American wire gauge

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"AWG" redirects here. For other uses, see AWG (disambiguation).

American wire gauge (AWG), also known as the Brown & Sharpe wire gauge, is a standardized wire gauge system used since 1857 predominantly in North America for the diameters of round, solid, nonferrous, electrically conducting wire. Dimensions of the wires are given in ASTM standard B 258.[1] The cross-sectional area of each gauge is an important factor for determining its current-carrying capacity.

Increasing gauge numbers denote decreasing wire diameters, which is similar to many other non-metric gauging systems. This gauge system originated in the number of drawing operations used to produce a given gauge of wire. Very fine wire (for example, 30 gauge) required more passes through the drawing dies than did 0 gauge wire. Manufacturers of wire formerly had proprietary wire gauge systems; the development of standardized wire gauges rationalized selection of wire for a particular purpose.

The AWG tables are for a single, solid, round conductor. The AWG of a stranded wire is determined by the cross-sectional area of the equivalent solid conductor. Because there are also small gaps between the strands, a stranded wire will always have a slightly larger overall diameter than a solid wire with the same AWG.

AWG is also commonly used to specify body piercing jewelry sizes (especially smaller sizes), even when the material is not metallic.[2]

Formula[edit]

By definition, No. 36 AWG is 0.005 inches in diameter, and No. 0000 is 0.46 inches in diameter. The ratio of these diameters is 1:92, and there are 40 gauge sizes from No. 36 to No. 0000, or 39 steps. Because each successive gauge number increases diameter by a constant multiple, diameters vary geometrically. Any two successive gauges (e.g. A & B ) have diameters in the ratio (dia. B ÷ dia. A) of \sqrt [39]{92} (approximately 1.12293), while for gauges two steps apart (e.g. A, B & C), the ratio of the C to A is about 1.12293² = 1.26098. The diameter of a No. n AWG wire is determined, for gauges smaller than 00 (36 to 0), according to the following formula:

d_n = 0.005~\mathrm{inch} \times 92 ^ \frac{36-n}{39} = 0.127~\mathrm{mm} \times 92 ^ \frac{36-n}{39}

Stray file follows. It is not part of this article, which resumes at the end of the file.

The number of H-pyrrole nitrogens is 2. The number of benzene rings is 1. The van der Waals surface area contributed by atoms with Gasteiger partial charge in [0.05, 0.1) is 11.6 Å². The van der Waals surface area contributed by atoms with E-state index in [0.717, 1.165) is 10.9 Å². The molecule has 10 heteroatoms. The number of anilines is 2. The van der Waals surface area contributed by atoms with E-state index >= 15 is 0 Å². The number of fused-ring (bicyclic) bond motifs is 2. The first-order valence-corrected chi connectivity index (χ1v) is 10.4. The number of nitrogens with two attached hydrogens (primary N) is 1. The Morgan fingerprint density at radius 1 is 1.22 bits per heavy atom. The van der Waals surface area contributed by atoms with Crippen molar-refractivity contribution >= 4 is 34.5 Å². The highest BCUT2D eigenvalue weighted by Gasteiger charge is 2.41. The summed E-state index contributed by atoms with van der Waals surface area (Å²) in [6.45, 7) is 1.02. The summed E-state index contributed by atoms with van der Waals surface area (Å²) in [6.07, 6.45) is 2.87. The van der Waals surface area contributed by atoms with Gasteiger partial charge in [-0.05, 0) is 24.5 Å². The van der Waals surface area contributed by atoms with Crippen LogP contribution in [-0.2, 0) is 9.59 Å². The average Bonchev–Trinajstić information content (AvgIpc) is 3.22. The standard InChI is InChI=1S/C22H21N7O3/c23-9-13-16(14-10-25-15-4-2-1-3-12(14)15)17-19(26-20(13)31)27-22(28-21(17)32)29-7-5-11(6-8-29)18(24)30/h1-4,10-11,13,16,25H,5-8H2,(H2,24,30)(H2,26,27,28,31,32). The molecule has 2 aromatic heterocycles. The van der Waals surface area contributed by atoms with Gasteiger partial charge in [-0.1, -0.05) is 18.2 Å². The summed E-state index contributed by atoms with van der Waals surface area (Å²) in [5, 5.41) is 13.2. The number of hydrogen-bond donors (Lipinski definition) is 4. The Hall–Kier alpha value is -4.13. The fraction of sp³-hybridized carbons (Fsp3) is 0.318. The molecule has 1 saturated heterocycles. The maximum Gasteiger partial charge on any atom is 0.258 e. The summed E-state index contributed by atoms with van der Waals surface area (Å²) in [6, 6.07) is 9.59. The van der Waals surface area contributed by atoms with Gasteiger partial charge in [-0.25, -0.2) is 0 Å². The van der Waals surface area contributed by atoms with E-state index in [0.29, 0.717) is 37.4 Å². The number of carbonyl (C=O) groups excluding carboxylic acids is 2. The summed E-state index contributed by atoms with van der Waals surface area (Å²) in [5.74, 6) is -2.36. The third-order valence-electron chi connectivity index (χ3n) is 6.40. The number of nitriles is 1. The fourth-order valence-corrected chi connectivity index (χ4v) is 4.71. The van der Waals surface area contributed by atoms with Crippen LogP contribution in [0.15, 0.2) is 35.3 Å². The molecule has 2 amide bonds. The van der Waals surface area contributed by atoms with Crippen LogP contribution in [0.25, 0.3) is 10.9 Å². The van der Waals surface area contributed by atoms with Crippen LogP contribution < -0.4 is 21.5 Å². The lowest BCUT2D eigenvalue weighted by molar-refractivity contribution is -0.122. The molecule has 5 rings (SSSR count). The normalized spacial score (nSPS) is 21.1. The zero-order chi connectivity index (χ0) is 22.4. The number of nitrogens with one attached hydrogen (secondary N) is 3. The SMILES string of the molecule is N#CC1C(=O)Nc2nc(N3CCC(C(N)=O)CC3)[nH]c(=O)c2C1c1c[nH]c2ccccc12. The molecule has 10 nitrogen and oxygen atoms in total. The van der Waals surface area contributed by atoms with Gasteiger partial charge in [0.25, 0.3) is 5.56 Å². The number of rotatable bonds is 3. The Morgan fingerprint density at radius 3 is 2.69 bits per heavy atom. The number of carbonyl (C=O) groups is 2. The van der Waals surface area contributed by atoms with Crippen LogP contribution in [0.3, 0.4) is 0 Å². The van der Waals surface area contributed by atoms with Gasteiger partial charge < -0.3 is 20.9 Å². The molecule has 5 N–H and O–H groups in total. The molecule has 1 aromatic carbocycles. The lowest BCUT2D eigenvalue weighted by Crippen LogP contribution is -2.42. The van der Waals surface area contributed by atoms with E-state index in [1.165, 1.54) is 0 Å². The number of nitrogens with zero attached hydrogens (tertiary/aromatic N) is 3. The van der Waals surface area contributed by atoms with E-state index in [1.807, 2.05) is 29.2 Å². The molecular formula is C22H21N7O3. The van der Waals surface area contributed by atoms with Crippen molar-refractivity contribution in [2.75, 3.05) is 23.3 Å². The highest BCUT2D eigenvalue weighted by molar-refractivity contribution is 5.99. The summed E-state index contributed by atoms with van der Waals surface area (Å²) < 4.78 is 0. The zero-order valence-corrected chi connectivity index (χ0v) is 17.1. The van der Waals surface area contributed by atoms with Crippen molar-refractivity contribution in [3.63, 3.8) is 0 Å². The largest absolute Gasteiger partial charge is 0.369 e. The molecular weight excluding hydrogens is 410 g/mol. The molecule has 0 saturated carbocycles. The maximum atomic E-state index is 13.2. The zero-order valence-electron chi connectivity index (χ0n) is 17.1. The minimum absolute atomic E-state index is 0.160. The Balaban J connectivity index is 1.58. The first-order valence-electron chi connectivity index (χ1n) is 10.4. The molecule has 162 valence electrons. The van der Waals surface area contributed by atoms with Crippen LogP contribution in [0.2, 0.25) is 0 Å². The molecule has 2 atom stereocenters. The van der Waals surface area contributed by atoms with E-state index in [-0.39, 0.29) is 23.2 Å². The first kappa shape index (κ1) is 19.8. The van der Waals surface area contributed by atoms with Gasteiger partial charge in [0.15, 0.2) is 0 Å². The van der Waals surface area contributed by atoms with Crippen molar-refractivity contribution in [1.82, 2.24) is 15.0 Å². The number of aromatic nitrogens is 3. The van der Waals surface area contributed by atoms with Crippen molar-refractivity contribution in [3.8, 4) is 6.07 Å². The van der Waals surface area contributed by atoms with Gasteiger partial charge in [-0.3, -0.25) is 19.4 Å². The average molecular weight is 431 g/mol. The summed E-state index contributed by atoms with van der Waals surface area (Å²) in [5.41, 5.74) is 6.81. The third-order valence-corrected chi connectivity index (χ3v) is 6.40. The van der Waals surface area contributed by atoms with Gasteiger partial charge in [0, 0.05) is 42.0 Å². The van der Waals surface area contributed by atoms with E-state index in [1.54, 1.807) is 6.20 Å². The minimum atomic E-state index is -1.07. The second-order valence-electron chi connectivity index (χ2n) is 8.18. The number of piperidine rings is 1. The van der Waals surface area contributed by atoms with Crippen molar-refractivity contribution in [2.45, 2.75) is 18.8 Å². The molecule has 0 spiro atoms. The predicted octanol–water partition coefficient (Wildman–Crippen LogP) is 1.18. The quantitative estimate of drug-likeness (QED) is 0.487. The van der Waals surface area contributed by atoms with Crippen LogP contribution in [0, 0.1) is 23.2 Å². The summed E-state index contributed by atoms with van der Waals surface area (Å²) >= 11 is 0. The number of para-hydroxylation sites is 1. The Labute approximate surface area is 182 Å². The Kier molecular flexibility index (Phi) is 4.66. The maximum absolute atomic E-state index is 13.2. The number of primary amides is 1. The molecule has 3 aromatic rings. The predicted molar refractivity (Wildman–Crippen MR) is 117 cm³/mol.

(see below for gauges larger than No. 0 (i.e. No. 00, No. 000, No. 0000 ).) or equivalently

d_n = e^ {-1.12436 - 0.11594n}\ \mathrm{inch} = e^ {2.1104 - 0.11594n}\ \mathrm{mm}

The gauge can be calculated from the diameter using

n = -39\log_{92} \left( \frac{d_{n}}{0.005~\mathrm{inch}} \right)+36 = -39\log_{92} \left( \frac{d_{n}}{0.127~\mathrm{mm}} \right)+36 [3]

and the cross-section area is

A_n = \frac{\pi}{4} d_n^2 = 0.000019635~\mathrm{inch}^2 \times 92 ^ \frac{36-n}{19.5} = 0.012668~\mathrm{mm}^2 \times 92 ^ \frac{36-n}{19.5},

The standard ASTM B258 - 02(2008) Standard Specification for Standard Nominal Diameters and Cross-Sectional Areas of AWG Sizes of Solid Round Wires Used as Electrical Conductors defines the ratio between successive sizes to be the 39th root of 92, or approximately 1.1229322.[4] ASTM B 258-02 also dictates that wire diameters should be tabulated with no more than 4 significant figures, with a resolution of no more than 0.0001 inches (0.1 mils) for wires larger than No. 44 AWG, and 0.00001 inches (0.01 mils) for wires No. 45 AWG and smaller. Sizes with multiple zeros are successively larger than No. 0 and can be denoted using "number of zeros/0", for example 4/0 for 0000. For an m/0 AWG wire, use n = −(m−1) = 1−m in the above formulas. For instance, for No. 0000 or 4/0, use n = −3.

Rules of thumb[edit]

The sixth power of this ratio is very close to 2,[5] which leads to the following rules of thumb:

  • When the diameter of a wire is doubled, the AWG will decrease by 6. (e.g., No. 2 AWG is about twice the diameter of No. 8 AWG.)
  • When the cross-sectional area of a wire is doubled, the AWG will decrease by 3. (e.g., Two No. 14 AWG wires have about the same cross-sectional area as a single No. 11 AWG wire.)

A decrease of ten gauge numbers, for example from No. 10 to 1/0, multiplies the area and weight by approximately 10 and reduces the resistance by a factor of approximately 10. Aluminum wire has a conductivity of approximately 61% of copper, so an aluminum wire has nearly the same resistance as a copper wire 2 AWG sizes smaller, which has 62.9% of the area.

Tables of AWG wire sizes[edit]

The table below shows various data including both the resistance of the various wire gauges and the allowable current (ampacity) based on plastic insulation. The diameter information in the table applies to solid wires. Stranded wires are calculated by calculating the equivalent cross sectional copper area. Fusing current (melting wire) is estimated based on 25°C ambient temperature. The table below assumes DC, or AC frequencies equal to or less than 60 Hz, and does not take skin effect into account. Turns of wire is an upper limit for wire with no insulation.